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Published 2010 | Supplemental Material + Published
Journal Article Open

Global modeling of organic aerosol: the importance of reactive nitrogen (NOₓ and NO₃)

  • 1. ROR icon California Institute of Technology


Reactive nitrogen compounds, specifically NOₓ and NO₃, likely influence global organic aerosol levels. To assess these interactions, GEOS-Chem, a chemical transport model, is updated to include improved biogenic emissions (following MEGAN v2.1/2.04), a new organic aerosol tracer lumping scheme, aerosol from nitrate radical (NO₃) oxidation of isoprene, and NOₓ-dependent monoterpene and sesquiterpene aerosol yields. As a result of significant nighttime terpene emissions, fast reaction of monoterpenes with the nitrate radical, and relatively high aerosol yields from NO₃ oxidation, biogenic hydrocarbon-NO₃ reactions are expected to be a major contributor to surface level aerosol concentrations in anthropogenically influenced areas such as the United States. By including aerosol from nitrate radical oxidation in GEOS-Chem, terpene (monoterpene + sesquiterpene) aerosol approximately doubles and isoprene aerosol is enhanced by 30 to 40% in the Southeast United States. In terms of the global budget of organic aerosol, however, aerosol from nitrate radical oxidation is somewhat minor (slightly more than 3 Tg/yr) due to the relatively high volatility of organic-NO₃ oxidation products in the yield parameterization. Globally, 69 to 88 Tg/yr of organic aerosol is predicted to be produced annually, of which 14–15 Tg/yr is from oxidation of monoterpenes and sesquiterpenes and 8–9 Tg/yr from isoprene.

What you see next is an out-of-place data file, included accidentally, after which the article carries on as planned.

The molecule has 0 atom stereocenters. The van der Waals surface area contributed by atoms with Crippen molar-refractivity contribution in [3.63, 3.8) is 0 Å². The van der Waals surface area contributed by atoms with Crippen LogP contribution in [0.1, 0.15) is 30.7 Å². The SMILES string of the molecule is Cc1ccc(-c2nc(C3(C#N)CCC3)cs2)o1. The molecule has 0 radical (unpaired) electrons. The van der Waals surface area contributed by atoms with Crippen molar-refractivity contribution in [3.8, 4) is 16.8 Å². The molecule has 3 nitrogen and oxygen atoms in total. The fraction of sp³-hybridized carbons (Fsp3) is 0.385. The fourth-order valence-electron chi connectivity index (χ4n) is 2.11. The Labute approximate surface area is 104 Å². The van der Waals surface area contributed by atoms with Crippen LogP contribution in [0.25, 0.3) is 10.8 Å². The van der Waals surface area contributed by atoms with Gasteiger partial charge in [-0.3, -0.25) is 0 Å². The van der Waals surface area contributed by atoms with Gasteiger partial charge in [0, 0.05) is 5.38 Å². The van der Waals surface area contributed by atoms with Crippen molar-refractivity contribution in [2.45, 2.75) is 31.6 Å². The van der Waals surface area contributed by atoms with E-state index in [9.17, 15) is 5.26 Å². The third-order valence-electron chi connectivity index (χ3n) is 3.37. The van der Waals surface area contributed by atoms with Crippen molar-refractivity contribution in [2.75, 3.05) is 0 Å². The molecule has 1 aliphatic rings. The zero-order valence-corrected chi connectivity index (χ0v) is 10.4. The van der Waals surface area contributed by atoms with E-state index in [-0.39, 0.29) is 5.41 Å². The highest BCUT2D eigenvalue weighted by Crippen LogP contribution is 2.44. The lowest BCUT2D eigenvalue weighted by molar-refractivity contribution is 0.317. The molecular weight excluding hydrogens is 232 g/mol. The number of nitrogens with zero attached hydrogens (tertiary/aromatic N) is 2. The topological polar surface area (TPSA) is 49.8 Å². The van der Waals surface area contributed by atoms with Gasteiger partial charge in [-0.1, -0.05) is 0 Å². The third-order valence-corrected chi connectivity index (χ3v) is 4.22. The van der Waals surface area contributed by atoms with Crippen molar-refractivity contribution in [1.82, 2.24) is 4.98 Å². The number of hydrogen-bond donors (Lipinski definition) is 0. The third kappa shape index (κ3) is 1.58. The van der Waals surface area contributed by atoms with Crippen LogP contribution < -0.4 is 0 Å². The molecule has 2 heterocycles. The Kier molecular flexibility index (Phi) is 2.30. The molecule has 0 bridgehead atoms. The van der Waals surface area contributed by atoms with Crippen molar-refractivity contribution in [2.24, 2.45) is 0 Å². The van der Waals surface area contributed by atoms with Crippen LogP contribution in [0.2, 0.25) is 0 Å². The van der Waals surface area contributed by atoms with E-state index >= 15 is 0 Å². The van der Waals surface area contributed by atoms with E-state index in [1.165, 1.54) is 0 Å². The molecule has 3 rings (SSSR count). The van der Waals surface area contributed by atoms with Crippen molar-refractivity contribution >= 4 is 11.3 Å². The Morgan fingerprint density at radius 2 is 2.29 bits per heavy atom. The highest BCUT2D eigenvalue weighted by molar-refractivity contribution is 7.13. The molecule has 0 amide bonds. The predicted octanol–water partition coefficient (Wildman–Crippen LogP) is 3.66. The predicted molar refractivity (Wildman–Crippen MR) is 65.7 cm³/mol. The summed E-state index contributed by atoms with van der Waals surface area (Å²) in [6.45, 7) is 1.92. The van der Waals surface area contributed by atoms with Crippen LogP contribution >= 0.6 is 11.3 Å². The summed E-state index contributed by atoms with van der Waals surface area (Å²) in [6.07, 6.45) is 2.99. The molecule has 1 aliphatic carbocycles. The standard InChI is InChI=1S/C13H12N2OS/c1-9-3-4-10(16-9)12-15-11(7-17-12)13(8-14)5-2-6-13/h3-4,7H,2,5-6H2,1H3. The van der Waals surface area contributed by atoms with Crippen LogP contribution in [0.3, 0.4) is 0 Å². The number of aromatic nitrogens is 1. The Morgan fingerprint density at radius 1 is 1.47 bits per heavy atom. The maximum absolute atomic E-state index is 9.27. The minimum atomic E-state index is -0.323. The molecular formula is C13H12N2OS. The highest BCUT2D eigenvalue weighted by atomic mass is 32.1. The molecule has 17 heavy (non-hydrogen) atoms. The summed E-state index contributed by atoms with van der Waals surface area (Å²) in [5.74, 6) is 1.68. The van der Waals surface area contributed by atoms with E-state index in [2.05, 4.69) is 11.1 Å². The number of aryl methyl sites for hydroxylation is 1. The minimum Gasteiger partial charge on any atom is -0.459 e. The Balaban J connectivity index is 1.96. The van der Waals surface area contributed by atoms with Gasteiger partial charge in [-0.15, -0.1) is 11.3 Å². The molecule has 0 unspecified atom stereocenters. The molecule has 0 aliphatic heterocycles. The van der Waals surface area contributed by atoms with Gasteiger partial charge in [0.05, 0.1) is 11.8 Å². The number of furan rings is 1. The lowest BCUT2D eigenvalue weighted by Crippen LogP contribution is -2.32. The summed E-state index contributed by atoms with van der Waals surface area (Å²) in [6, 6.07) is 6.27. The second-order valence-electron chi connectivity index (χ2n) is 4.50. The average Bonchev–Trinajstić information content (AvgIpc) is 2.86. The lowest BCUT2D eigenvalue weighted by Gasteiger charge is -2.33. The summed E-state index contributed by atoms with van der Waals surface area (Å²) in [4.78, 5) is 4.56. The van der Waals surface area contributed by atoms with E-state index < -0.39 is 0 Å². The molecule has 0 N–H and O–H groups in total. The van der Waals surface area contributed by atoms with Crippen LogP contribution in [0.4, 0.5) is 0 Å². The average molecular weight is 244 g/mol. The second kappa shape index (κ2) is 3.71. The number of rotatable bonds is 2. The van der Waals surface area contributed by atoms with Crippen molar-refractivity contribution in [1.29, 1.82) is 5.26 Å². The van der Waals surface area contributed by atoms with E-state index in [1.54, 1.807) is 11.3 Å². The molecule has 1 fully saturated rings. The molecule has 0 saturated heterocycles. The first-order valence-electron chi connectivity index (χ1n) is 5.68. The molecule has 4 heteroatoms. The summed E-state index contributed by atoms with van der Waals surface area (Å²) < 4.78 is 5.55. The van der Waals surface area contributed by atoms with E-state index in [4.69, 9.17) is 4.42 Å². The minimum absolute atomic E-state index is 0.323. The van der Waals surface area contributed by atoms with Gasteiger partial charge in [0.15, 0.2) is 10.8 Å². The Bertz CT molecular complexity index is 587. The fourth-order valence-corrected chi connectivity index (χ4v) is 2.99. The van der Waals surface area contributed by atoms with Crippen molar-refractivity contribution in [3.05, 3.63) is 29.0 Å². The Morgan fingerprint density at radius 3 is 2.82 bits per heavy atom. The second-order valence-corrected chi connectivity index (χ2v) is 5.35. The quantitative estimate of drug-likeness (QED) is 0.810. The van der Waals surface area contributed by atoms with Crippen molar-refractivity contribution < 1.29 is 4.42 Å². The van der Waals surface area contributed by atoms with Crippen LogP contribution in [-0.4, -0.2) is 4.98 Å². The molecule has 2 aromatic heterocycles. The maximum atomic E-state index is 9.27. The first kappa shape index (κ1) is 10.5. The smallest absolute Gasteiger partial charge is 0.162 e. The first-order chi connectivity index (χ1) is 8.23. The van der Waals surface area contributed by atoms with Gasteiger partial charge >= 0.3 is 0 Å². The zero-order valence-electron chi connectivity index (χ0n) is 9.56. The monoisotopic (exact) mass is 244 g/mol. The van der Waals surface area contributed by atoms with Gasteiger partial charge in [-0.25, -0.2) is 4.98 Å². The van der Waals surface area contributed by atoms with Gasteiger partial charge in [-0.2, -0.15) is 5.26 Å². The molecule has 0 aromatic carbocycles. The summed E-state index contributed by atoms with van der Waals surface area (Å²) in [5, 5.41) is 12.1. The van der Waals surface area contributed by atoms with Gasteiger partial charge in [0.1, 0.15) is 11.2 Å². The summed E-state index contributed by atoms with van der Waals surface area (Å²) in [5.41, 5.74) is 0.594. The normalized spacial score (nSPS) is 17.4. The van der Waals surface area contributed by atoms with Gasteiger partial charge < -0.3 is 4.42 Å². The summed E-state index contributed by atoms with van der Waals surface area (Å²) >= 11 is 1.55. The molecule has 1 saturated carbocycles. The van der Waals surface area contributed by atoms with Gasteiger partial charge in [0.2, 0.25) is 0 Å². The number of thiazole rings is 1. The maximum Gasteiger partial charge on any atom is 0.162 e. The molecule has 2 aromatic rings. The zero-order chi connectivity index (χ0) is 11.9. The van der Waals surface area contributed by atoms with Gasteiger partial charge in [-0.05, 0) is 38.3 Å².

Additional Information

© Author(s) 2010. This work is distributed under the Creative Commons Attribution 3.0 License. Received: 16 August 2010 – Published in Atmos. Chem. Phys. Discuss.: 7 September 2010. Revised: 19 November 2010 – Accepted: 23 November 2010 – Published: 30 November 2010. The numerical simulations for this research were performed on Caltech's Division of Geological and Planetary Sciences Dell cluster. The authors would like to thank Dylan Millet for guidance linking MEGAN to GEOS-Chem. The authors would also like to thank Fabien Paulot, Nathan Eddingsaas, Jason Surratt, and Joseph Ensberg for useful discussions. The authors would also like to thank Paul Wennberg for feedback on the manuscript. This research has was supported by the Office of Science (BER), US Department of Energy, Grant No. DE-FG02-05ER63983 and STAR Research Agreement No. RD-833749 awarded by the US Environmental Protection Agency (EPA). It has not been formally reviewed by the EPA. The views expressed in this paper are solely those of the authors. MPB was supported by the Natural Environment Research Council (grant NE/D001471).

Attached Files

Published - Pye2010p12284Atmos_Chem_Phys.pdf

Supplemental Material - acp-10-11261-2010-supplement.pdf


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August 19, 2023
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